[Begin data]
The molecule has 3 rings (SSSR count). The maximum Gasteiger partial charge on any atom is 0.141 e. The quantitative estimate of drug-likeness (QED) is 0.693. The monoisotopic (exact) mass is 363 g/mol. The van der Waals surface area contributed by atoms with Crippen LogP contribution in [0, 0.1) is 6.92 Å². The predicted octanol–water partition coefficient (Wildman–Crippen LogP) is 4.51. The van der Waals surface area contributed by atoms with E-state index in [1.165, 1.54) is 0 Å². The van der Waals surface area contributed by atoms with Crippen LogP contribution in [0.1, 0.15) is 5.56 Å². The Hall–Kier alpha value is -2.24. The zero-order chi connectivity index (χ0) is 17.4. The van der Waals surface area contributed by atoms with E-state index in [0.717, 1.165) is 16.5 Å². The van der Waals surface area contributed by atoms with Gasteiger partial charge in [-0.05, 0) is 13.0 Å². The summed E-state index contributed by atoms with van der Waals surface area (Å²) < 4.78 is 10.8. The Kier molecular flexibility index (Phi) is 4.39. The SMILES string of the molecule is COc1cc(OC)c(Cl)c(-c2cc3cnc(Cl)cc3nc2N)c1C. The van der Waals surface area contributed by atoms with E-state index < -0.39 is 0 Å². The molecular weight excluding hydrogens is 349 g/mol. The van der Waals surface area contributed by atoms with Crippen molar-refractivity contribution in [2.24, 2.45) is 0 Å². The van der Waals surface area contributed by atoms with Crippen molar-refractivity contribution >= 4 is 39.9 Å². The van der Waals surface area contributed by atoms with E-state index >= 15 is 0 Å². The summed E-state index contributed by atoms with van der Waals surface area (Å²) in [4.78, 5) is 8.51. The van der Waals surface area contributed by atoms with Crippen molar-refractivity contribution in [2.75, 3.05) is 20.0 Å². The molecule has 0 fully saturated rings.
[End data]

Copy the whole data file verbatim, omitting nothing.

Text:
The molecule has 3 rings (SSSR count). The maximum Gasteiger partial charge on any atom is 0.141 e. The quantitative estimate of drug-likeness (QED) is 0.693. The monoisotopic (exact) mass is 363 g/mol. The van der Waals surface area contributed by atoms with Crippen LogP contribution in [0, 0.1) is 6.92 Å². The predicted octanol–water partition coefficient (Wildman–Crippen LogP) is 4.51. The van der Waals surface area contributed by atoms with E-state index in [1.165, 1.54) is 0 Å². The van der Waals surface area contributed by atoms with Crippen LogP contribution in [0.1, 0.15) is 5.56 Å². The Hall–Kier alpha value is -2.24. The zero-order chi connectivity index (χ0) is 17.4. The van der Waals surface area contributed by atoms with E-state index in [0.717, 1.165) is 16.5 Å². The van der Waals surface area contributed by atoms with Gasteiger partial charge in [-0.05, 0) is 13.0 Å². The summed E-state index contributed by atoms with van der Waals surface area (Å²) < 4.78 is 10.8. The Kier molecular flexibility index (Phi) is 4.39. The SMILES string of the molecule is COc1cc(OC)c(Cl)c(-c2cc3cnc(Cl)cc3nc2N)c1C. The van der Waals surface area contributed by atoms with E-state index < -0.39 is 0 Å². The molecular weight excluding hydrogens is 349 g/mol. The van der Waals surface area contributed by atoms with Crippen molar-refractivity contribution in [2.24, 2.45) is 0 Å². The van der Waals surface area contributed by atoms with Crippen molar-refractivity contribution >= 4 is 39.9 Å². The van der Waals surface area contributed by atoms with E-state index >= 15 is 0 Å². The summed E-state index contributed by atoms with van der Waals surface area (Å²) in [4.78, 5) is 8.51. The van der Waals surface area contributed by atoms with Crippen molar-refractivity contribution in [2.75, 3.05) is 20.0 Å². The molecule has 0 fully saturated rings.